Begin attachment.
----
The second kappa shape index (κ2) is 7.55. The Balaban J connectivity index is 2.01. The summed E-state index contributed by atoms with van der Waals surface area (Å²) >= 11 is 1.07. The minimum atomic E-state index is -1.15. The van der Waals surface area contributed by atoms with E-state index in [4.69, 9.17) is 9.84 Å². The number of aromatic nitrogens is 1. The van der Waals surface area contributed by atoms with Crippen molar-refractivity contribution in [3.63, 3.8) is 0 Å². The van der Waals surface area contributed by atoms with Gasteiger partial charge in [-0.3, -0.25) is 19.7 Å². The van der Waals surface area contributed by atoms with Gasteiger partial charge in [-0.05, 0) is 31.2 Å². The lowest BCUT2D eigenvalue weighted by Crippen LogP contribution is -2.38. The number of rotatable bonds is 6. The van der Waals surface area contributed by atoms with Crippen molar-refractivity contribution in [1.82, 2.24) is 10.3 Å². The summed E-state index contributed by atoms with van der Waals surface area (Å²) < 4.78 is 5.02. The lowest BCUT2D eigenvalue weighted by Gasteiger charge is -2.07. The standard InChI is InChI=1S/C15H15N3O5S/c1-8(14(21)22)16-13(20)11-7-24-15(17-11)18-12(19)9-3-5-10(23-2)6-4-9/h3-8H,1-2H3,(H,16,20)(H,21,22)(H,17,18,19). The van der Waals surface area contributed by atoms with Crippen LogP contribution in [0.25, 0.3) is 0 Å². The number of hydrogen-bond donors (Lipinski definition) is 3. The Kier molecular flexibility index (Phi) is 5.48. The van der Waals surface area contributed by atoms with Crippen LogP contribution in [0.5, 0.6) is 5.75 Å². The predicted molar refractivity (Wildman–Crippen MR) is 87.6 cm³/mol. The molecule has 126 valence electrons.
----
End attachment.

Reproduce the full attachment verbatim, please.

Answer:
The second kappa shape index (κ2) is 7.55. The Balaban J connectivity index is 2.01. The summed E-state index contributed by atoms with van der Waals surface area (Å²) >= 11 is 1.07. The minimum atomic E-state index is -1.15. The van der Waals surface area contributed by atoms with E-state index in [4.69, 9.17) is 9.84 Å². The number of aromatic nitrogens is 1. The van der Waals surface area contributed by atoms with Crippen molar-refractivity contribution in [3.63, 3.8) is 0 Å². The van der Waals surface area contributed by atoms with Gasteiger partial charge in [-0.3, -0.25) is 19.7 Å². The van der Waals surface area contributed by atoms with Gasteiger partial charge in [-0.05, 0) is 31.2 Å². The lowest BCUT2D eigenvalue weighted by Crippen LogP contribution is -2.38. The number of rotatable bonds is 6. The van der Waals surface area contributed by atoms with Crippen molar-refractivity contribution in [1.82, 2.24) is 10.3 Å². The summed E-state index contributed by atoms with van der Waals surface area (Å²) < 4.78 is 5.02. The lowest BCUT2D eigenvalue weighted by Gasteiger charge is -2.07. The standard InChI is InChI=1S/C15H15N3O5S/c1-8(14(21)22)16-13(20)11-7-24-15(17-11)18-12(19)9-3-5-10(23-2)6-4-9/h3-8H,1-2H3,(H,16,20)(H,21,22)(H,17,18,19). The van der Waals surface area contributed by atoms with Crippen LogP contribution in [0.25, 0.3) is 0 Å². The number of hydrogen-bond donors (Lipinski definition) is 3. The Kier molecular flexibility index (Phi) is 5.48. The van der Waals surface area contributed by atoms with Crippen LogP contribution in [0.5, 0.6) is 5.75 Å². The predicted molar refractivity (Wildman–Crippen MR) is 87.6 cm³/mol. The molecule has 126 valence electrons.